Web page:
Below is a trimmed list of to-dos. They are in this order for a very good reason: One thing always informs the next when it comes to wedding planning. We hope it will save you the trouble of trying to figure out what to do first, give you the least you need to know to plan a great event, and provide quickie links to key parts of this site.
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No, it's not the easiest—or most pleasant way to begin—but let's go there anyway. You don't need to get the specifics nailed down, but you do need to start the planning process with a ballpark number. Our budget tool can help you estimate, and, once you start spending, help you keep track.
The biggest things that impact the cost of your wedding are style and number of guests. Think of it this way: wedding's style + guest-list size = wedding budget.
There are the old-school traditions of who pays for what, but they're hardly the norm these days. Many couples pay for their own weddings, which means taking the time to save money (not go into debt!). Maybe that's why the average engagement now lasts 14 months.
The average wedding costs $28,082, according to the 2009 Brides.com American Wedding Study. And we've seen weddings for 30 people that cost the same as a wedding for 300—that's where the style comes in.
2. Wedding Style
Now that you have a sense of what you can spend, figure out: How do you want the wedding to feel? This choice will determine almost every other style choice you make, and help you start to budget more specifically. We've laid out some options here to help you answer this critical question. When you find your "feeling," you'll determine formality. Play around with colors on our fun color tool, and check out some very creative ideas for thematic concepts here. And enjoy it. This is the fun part.
For some people, where they'll actually exchange vows is obvious, and critical, for religious reasons. If this is your situation, start your planning with the ceremony. The timing and location will affect your next to-do: finding a reception site. For some, the ceremony site need only be beautiful and meaningful. If you put it into that category, skip ahead to Step 4 then backtrack once you've found the reception site and find a great local ceremony site or officiant in our local pages. Or, you may want to marry at the reception location. We can help with ideas, and answer your questions, in our Ceremony Index.
4. Wedding Party
Now that you know the size of the ceremony space, choose your wedding-party members. Why wait? Because ceremony sites often have size restrictions, and 10—or even five—bridesmaids may not fit. If you have no concerns about this, go ahead and choose sooner. Don't be restricted by gender or worry about having even-numbered sides. Choose the people who mean the most to you. You probably won't want to choose bridesmaid dresses until you've chosen your own gown. (That doesn't mean you can't research some bridesmaid dress ideas, though, right?) And don't forget about the guys—here are some groom and guys ideas.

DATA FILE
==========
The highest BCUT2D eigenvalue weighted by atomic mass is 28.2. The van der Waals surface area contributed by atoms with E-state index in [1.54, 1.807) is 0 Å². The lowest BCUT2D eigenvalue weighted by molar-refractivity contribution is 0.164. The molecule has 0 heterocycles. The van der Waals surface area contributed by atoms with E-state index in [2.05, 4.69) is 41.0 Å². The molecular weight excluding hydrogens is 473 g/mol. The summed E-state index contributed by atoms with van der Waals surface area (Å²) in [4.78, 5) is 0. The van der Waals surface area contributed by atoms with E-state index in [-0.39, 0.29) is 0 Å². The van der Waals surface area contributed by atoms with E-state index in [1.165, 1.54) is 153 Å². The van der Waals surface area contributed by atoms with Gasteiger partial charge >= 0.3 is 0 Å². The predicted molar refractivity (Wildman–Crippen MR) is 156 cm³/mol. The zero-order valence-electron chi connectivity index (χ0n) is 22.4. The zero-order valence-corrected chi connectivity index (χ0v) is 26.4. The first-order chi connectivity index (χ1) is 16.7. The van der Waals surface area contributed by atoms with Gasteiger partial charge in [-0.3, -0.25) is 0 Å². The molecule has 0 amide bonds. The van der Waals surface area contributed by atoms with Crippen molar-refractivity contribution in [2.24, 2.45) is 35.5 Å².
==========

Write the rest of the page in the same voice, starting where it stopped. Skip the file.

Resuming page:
Why register this early in the process? You'll be pleasantly surprised to find that the gifts may start coming in soon, in the form of "engagement gifts." And then there are the bridal showers—sometimes multiple ones. You can always add more items later, but start your checklist (see our registry checklist here) soon if you want to steer early gifters in the right direction. You've got lots of places to choose from (see a list of favorite registries from us and BRIDES Magazine) or you can create a single registry at a site called myregistry.com, to which you can import any registries you've already started, and add any item you see anywhere at any store—whether they have an official wedding registry or not.
We've got tons of ideas in our Registry Index for choosing amazing items for your registry, plus advice to help you pull it all together. And if you need some home-design inspiration, check out our digital archive of stories and images from the late, great Domino magazine in our Home Décor Index.
6. Reception Site/Wedding Date
It's difficult to set a wedding date until you have a reception site reserved. And many of these book up over a year in advance. Our advice: Pick a season and be flexible. The reality is, there's not a single month of the year that's not ideal for a wedding. If you aren't sure where you want to wed, check out our Destination Weddings Index, where you'll find all kinds of different places, from the beach, to the city, to the mountains.
Once you know how you want the wedding to feel, search through our options for venues. You may be surprised to find how many different places are now hosting weddings. Your reception site choice will also inform all your other style decisions (including your gown), and when you add it to the cost of food and drinks, will use up about 50 percent of your budget. So yes, it's a pretty critical step.
7. Guest List
Many wedding-related prices (think: meals, drinks, cakes, invitations, favors) are priced per person. You don't need to figure out specifics right now, but you need to come up with a ballpark number. The bride's and groom's sides should not be uneven simply because one side is paying. But they may be uneven if one side has a bigger family or is closer to the wedding location. Visit our Guests Index to check out our best advice on choosing, inviting, and taking good care of your guests. Keep track of whom you want to invite, and the status of your invitations with our Guest Manager tool.
8. The Dress
Our advice here is to not buy a gown until you know where you're getting married. Plans change—sometimes drastically. Once you know how you want your wedding to feel, and where it's taking place, you're ready to shop.
In the Wedding Gowns Index we've got everything you need to know about gown shopping, tips for choosing the right style for your body, great examples of real brides who've inspired us, and of course thousands of dresses to browse or search in our Wedding Gown Gallery. (Note: you can always look at anything on brides.com without having to register).